By Lawrence C. Becker, Charlotte B. Becker
This newly revised and up to date version of A historical past of Western Ethics is a coherent and available review of an important figures and influential principles of the heritage of ethics within the Western philosophical culture.
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In seinem Buch Nahes und fernes Unglück hatte Henning Ritter die Karriere des Mitleids in Augenschein genommen. Seine Spurensuche führte damals von Jean-Jacques Rousseau bis zu Dostojewski, Sigmund Freud und Ernst Jünger. Doch das Mitleid hat einen hässlichen Zwilling: die Grausamkeit. Ritter geht nun den Versuchen nach, auch die dunkle Seite der Zivilisation gedanklich zu durchdringen – und zeigt uns dabei einmal mehr die hohe Kunst des Lesens.
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The practical upshot of this is the attempt to ensure that each person is, in the classical definition of justice, rendered what is due. SCOTT DAVIS psychology, not to mention the diversity of sins, it is important that conscience be examined so that in making restitution all parties—God, the sinner, the human victim, and society as a whole—be treated fairly. Thus the early medieval period lays the foundation for causistry, the examination of the casus conscientiae that is essential to determining equity, what the high middle ages will, following Aristotle, come to call epieikeia.
The natural law covers the conduct of all persons, establishing, for example, the responsibility of parents for the upbringing of their offspring, and the propriety of meeting violent attack with force. Isidore seemed to imply that the natural law establishes constraints on the civil law, which to be sound must promote the common good in accord with nature, tradition, and social context (Etymologiae, 5, 4; 5, 21). The Carolingian Renaissance The renaissance of learning, which had its center at the court of Charlemagne (742–814), did not give rise to innovation in moral thought.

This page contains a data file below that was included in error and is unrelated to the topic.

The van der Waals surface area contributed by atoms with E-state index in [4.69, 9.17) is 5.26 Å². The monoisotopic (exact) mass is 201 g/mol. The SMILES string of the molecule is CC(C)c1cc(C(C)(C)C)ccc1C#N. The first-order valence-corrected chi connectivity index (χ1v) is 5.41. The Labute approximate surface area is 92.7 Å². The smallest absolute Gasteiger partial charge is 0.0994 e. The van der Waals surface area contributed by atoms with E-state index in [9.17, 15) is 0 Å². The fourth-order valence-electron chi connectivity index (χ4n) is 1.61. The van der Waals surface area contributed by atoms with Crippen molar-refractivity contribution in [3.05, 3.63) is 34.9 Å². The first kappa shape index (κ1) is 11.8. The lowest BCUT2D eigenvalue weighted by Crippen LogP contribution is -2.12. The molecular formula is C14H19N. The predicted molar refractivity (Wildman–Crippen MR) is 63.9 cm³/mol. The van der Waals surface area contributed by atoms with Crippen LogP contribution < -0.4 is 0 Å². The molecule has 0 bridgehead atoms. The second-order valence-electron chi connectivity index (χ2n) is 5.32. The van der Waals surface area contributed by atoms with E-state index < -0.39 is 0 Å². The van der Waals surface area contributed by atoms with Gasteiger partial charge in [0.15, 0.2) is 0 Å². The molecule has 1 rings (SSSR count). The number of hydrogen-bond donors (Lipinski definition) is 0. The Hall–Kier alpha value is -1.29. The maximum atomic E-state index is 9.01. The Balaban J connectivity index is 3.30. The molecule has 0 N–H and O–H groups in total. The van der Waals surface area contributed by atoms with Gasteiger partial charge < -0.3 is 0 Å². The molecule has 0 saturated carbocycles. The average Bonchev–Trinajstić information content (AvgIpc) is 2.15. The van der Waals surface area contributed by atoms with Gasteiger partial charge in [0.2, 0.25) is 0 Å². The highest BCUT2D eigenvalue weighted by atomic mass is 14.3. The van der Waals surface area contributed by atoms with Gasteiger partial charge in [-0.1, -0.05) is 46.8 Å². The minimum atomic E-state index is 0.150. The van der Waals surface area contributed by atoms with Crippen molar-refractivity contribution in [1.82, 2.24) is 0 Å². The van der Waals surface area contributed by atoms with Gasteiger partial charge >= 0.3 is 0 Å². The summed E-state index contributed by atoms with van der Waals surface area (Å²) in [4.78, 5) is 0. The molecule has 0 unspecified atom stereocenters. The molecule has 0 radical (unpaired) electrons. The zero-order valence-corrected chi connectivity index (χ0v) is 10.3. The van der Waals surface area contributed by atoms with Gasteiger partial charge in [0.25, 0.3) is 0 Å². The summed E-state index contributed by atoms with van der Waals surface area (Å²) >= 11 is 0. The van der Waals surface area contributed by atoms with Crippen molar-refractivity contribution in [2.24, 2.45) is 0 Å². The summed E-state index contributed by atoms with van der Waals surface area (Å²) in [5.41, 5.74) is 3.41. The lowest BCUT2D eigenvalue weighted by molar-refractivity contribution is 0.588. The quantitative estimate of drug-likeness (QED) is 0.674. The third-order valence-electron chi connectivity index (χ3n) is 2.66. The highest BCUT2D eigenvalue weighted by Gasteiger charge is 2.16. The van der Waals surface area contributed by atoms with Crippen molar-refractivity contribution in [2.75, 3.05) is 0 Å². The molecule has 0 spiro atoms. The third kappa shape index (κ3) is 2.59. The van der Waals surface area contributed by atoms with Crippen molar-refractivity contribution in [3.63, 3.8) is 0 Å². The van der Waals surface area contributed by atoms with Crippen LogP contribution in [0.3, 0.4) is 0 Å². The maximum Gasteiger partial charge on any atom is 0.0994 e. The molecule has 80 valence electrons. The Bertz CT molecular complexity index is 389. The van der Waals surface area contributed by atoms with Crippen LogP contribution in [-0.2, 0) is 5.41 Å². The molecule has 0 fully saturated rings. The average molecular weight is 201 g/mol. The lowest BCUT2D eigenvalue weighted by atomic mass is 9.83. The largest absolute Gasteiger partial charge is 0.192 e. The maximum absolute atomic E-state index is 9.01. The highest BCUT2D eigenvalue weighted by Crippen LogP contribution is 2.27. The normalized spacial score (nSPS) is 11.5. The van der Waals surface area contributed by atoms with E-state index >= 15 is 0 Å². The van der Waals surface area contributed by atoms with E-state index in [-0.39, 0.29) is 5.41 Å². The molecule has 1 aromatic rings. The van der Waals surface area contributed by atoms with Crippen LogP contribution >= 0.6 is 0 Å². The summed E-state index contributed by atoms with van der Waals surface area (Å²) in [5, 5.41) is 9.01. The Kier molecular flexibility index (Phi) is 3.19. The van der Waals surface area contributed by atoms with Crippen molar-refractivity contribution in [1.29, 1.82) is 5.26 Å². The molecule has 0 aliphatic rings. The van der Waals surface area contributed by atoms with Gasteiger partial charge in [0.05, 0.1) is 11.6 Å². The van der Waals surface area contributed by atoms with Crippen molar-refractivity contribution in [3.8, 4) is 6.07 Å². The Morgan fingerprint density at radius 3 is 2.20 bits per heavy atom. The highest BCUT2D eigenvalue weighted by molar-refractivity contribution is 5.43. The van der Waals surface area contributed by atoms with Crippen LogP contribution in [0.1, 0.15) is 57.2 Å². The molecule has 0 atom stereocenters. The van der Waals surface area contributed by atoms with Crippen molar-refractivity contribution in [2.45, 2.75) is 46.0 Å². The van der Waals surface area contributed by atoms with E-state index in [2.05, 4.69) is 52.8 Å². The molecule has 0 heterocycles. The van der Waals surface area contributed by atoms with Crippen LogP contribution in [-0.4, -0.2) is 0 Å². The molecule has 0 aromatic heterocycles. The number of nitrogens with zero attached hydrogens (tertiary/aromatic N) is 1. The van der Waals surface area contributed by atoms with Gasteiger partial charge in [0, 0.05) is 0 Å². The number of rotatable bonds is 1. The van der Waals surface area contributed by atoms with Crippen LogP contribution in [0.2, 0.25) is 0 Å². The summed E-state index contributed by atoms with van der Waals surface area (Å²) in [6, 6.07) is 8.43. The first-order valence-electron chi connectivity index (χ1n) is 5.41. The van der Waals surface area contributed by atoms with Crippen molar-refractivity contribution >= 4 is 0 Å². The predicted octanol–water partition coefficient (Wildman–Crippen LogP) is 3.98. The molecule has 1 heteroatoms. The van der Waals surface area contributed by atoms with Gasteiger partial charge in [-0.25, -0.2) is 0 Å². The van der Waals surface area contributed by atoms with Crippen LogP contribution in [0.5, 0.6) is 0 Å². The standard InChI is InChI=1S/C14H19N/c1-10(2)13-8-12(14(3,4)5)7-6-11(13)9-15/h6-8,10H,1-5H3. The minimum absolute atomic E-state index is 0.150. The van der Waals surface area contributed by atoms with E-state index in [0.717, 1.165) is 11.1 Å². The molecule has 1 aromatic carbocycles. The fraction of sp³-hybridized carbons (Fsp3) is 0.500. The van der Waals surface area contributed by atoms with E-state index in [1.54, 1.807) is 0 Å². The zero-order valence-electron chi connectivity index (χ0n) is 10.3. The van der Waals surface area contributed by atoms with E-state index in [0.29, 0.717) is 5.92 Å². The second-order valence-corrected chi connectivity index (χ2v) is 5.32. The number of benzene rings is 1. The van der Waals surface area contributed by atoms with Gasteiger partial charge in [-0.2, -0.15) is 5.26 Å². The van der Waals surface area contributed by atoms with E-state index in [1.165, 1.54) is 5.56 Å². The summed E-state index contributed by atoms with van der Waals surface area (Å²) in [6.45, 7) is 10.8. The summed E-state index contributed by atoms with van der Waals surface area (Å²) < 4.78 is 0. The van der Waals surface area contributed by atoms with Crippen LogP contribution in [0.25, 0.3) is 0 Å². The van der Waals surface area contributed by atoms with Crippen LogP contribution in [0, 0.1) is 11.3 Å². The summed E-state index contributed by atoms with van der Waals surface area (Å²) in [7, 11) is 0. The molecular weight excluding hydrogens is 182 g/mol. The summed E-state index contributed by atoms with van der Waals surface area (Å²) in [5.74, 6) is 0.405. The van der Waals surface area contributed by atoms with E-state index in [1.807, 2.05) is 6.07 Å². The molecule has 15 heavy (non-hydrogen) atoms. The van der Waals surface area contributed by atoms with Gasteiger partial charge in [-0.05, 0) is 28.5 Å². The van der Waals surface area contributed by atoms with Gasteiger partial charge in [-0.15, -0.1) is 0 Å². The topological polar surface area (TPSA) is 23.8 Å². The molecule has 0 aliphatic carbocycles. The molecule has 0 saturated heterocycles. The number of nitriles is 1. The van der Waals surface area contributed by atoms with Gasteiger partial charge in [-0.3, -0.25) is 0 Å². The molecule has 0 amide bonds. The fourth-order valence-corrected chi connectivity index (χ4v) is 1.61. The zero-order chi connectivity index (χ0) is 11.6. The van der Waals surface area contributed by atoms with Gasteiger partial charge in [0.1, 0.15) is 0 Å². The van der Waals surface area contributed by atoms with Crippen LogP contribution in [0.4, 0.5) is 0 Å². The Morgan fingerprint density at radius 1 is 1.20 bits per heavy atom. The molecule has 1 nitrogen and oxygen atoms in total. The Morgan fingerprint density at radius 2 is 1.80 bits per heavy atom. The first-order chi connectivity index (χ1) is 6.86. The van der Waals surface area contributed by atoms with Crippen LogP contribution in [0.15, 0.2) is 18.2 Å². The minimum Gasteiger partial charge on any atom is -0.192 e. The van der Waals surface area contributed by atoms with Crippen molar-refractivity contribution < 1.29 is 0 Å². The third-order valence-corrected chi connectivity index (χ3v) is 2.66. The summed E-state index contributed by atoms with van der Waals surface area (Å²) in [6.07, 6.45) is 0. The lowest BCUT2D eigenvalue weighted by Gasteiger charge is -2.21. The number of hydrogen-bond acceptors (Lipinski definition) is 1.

Is the conspicuous example—completed their education by studying at philosophical schools in Athens, thus acquiring fluency in Greek and a lifetime interest in the subject. Such study included a practical element. Rhetoric was essential to the education of ambitious Romans. Greek philosophy provided training in argument and conceptual refinement that could impress a Roman audience. Independently of Greece, however, Rome had a strongly entrenched moral tradition. It was concern for the preservation of that tradition which motivated Cato’s fears of what philosophers might do to the youth of Rome.